Dog Vs. Infant: Who's the Bigger "Baby?"

Dog vs. BabyDog vs. BabyEach and every year we get a Christmas card from a childless couple that proudly features their two wiener dogs, usually sporting some type of wacky outfit. You know why those dogs are front and center on the Christmas cards? Because they're like kids to that couple. Before I had kids, I definitely considered Briggs (my chocolate Lab) to be my child. But now that I've got like 14 of them, I no longer consider Briggs to be my child. A member of the family, to be certain, but not my child.

Still, I totally get why many view their pets as children. And, what's more, it has recently occurred to me that dogs and infants really are a lot alike. Which begs the question: who has the advantage? Dogs or infants?

Oral fixationsOral fixationsOral Fixations
Dog: Despicable package lapping with a tongue that doubles as some type of nutsack Zamboni. And just an FYI -- that picture does NOT do it justice -- he licks that thing like it owes him money.
Infant: When not chewing on his toys, he often tries to fit his entire hand in his mouth.
Advantage: Infant

Dog: Once per day, relegated to outdoor area so Caroline won't freak over the mess despite the fact there is none.
Infant: Several times per day, relegated to highchair to minimize mess, over which Caroline never freaks despite the fact it's legendary.
Advantage: Dog, but only because he helps clean up after the baby by eating whatever falls on the floor.

Related: 9 animal photos that will melt your heart

Waste ContainmentWaste ContainmentWaste Containment
Dog: Bagging etiquette means that one half of one millimeter of plastic is all that separates you from your dog's robust effort. (Side note -- hard to look cool on a run when you're holding bag of dog sh!t, y'all. Though at least it keeps your hand warm on those cold-morning gallops.)
Infant: Easy-to-roll-up diaper. I'll let y'all argue over whether those should be cloth or disposable. But there's no arguing over this.
Advantage: Infant

Dog: Despite the fact he's ten, our dog still derives great entertainment out of chasing (and occasionally chewing) his tail.
Infant: Easily entertained by any number of toys.
Advantage: Dog (Unlike many toys, our dog's tail doesn't make obnoxious, high-pitched noises.)

Dog: Occasional show-stopping efforts of astonishing repulsion, brought upon by eating human food. Or garbage. Or grass.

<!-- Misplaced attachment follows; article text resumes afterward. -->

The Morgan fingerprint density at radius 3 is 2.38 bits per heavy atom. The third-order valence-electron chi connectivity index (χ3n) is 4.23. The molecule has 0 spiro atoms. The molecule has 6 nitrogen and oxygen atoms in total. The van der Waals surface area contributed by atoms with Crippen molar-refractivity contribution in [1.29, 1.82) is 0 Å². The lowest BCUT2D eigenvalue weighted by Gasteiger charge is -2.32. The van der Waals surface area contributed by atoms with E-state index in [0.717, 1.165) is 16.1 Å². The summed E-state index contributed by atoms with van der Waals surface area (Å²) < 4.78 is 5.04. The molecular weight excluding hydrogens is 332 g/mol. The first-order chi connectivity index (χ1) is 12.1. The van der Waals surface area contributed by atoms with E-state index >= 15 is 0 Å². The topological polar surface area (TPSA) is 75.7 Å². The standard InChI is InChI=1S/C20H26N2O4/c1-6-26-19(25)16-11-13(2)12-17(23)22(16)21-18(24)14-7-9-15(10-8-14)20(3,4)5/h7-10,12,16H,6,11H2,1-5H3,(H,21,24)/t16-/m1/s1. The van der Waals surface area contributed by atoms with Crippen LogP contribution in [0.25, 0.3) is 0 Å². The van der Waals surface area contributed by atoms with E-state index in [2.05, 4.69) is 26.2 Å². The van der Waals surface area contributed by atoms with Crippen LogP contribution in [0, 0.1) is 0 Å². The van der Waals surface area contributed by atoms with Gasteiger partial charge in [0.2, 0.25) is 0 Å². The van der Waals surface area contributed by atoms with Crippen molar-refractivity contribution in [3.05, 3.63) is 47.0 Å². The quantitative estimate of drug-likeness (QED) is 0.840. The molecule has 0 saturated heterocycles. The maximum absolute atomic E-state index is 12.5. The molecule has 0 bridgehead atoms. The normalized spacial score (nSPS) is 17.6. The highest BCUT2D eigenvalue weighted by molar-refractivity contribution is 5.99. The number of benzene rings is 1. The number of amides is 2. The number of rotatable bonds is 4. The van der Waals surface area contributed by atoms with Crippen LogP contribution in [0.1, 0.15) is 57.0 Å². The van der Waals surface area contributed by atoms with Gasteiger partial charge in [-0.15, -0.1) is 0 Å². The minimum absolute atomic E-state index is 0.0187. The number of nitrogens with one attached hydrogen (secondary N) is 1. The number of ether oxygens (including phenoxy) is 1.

Infant: Ever-present, drool-type substance, often shooting forcibly from mouth, brought upon by the Law of Inevitability.
Advantage: Infant for two reasons: 1) it's never as gross as dog vomit and 2) who could be mad at a face like that?
By the way, I'm totally sorry for that picture. Truly.

Related: 10 ways my dog has prepared me for a baby

Dog: Gets a bath every time my wife threatens to leave me because of "how gross your dog smells." But he hates baths (yet we can't keep him out of our pool?), so I have to tether him to the trailer hitch of my vehicle.
Infant: Gets a bath every day, and it's truly a joy to give him one.
Advantage: Infant. (And, honey, please leave me alone about Briggs. He's a dog. He smells. Get on with it.)

Method of CommuncationMethod of CommuncationMethod of Communication
Dog: Barks at the door incessantly, which forces you to stop what you're doing and open it.
Infant: Daytime: makes adorable cooing sound which forces you to stop what you're doing and love on him. Nighttime, makes piercing cry which forces you to stop what you're doing (sleeping) to see what's the matter.
Advantage: Dog. (Unless he's pulling that outdoor-barking sh!t at midnight, then it's a real thinker...)

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HeadshotHeadshotJohn Cave Osborne is a freelance writer whose work has appeared on such sites as Babble, TLC, YahooShine and the Huffington Post. John went from carefree bachelor to father of four in just 13 months thanks to marrying a single mom then quickly conceiving triplets. He chronicled the experience in his 2010 memoir Tales from the Trips. He and his wife, Caroline, are expecting their fifth child, Grande Finale Osborne, this July.

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